Cleanup continues as oil spill spreads, killing birds
Jan. 10, 1997
TOKYO (AP) _ Dead birds covered in oil washed up on a sludge-soaked beach Thursday as crews used shovels, ladles and hoses to clear one of Japan's worst oil spills ever.
The Japanese army sent 150 soldiers to Mikuni on Japan's western shore _ the area worst hit by the 962,000 gallon slick from a sunken Russian tanker _ to help with the cleanup.
Using ladles and shovels, as well as 13 vacuum trucks that suck up oil through hoses, nearly 1,000 people collected 32,500 gallons, or 625 barrels, of sludge.
Ever since the tanker split in two a week ago, 90 miles off the coast, there have been fears about damage to wildlife.
Kyoto Prefecture official Kei Sasa said two seagulls weak from oil on their feathers were rescued Wednesday. They were bathed and sheltered overnight but one died Thursday.
Volunteers patrolling the beaches found three dead oil-muddied birds Thursday _ the first of what rescuers fear will be many, Sasa said. When sullied with oil, birds often become unable to float and drown.
``What we are also afraid is that more birds will die from organ damage if they preen the oil off their feathers with their beaks,'' Sasa said. ``There's no way we can save them.''
In Mikuni, people smeared with oily grease worked all day amid lightly falling snow, forming a long chain on the rocky shore to pass along buckets filled with mudlike oil.
But the bow of the 13,157-ton Nakhodka, which ran aground Tuesday near Mikuni, Fukui Prefecture, continued to leak more oil into the water. Coast guard officials said stormy seas made salvaging the bow or stopping the leak too risky.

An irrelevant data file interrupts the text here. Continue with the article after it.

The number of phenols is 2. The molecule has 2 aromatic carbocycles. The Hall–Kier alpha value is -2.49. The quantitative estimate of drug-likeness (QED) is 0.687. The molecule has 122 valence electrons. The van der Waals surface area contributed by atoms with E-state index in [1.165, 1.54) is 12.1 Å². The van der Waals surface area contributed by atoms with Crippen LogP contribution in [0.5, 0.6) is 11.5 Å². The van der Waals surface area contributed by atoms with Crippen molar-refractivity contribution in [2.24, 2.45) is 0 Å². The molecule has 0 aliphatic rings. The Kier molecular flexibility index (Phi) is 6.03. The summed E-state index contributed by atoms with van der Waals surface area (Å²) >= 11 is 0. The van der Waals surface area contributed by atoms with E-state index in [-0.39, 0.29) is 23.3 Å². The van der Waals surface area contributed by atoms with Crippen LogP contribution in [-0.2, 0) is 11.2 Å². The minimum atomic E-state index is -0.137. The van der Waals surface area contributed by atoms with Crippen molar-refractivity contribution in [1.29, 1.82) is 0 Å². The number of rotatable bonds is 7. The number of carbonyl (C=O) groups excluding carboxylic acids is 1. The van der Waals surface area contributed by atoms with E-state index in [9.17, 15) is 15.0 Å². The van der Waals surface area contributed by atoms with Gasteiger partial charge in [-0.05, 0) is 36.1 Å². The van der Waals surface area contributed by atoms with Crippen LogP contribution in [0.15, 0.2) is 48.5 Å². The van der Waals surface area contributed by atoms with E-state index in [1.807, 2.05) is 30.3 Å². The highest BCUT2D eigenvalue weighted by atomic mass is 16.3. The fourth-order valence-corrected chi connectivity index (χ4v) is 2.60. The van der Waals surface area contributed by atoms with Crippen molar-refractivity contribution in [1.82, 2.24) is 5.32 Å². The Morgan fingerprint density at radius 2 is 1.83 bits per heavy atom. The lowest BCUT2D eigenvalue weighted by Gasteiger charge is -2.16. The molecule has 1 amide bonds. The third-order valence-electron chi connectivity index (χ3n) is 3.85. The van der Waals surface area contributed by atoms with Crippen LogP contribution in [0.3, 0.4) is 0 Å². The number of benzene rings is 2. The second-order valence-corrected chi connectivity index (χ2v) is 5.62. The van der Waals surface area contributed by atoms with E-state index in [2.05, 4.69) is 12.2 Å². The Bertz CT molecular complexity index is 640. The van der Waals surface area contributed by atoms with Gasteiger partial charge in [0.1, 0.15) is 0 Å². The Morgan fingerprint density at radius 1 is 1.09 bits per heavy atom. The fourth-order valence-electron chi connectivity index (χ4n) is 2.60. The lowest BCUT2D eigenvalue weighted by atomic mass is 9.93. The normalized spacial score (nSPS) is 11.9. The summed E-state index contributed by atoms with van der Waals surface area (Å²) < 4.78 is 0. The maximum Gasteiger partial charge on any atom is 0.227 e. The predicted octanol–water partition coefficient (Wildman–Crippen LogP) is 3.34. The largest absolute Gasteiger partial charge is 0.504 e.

``We have a long ways to go,'' said Mikuni official Tadatoshi Kadoe. ``We're working hard to clean up but the oil keeps coming.''
The slick hit the secluded scenic village 200 miles west of Tokyo late Tuesday. By Thursday, the slick had come ashore in several areas up and down the coast, and the coast guard expected more areas to be affected.
Steam shovels dug up sand speckled with globs of oil in nearby Ishikawa Prefecture. The Japanese government sent a ship to scoop up the slick still at sea.
Fishermen say the oil has ruined the coastal seaweed and shellfish. Nationally televised news showed seaweed blackened with oil being dragged out of the waters. The effect on crab and fish in deeper waters is still uncertain.
Tourism, another major source of livelihood for the region, is also likely to suffer.
The spill is only a fraction of the massive 11 million-gallon spill by the tanker Exxon Valdez in Alaska in 1989. But it is Japan's worst spill since 2 million gallons poured from a tank in southwestern Japan in 1974.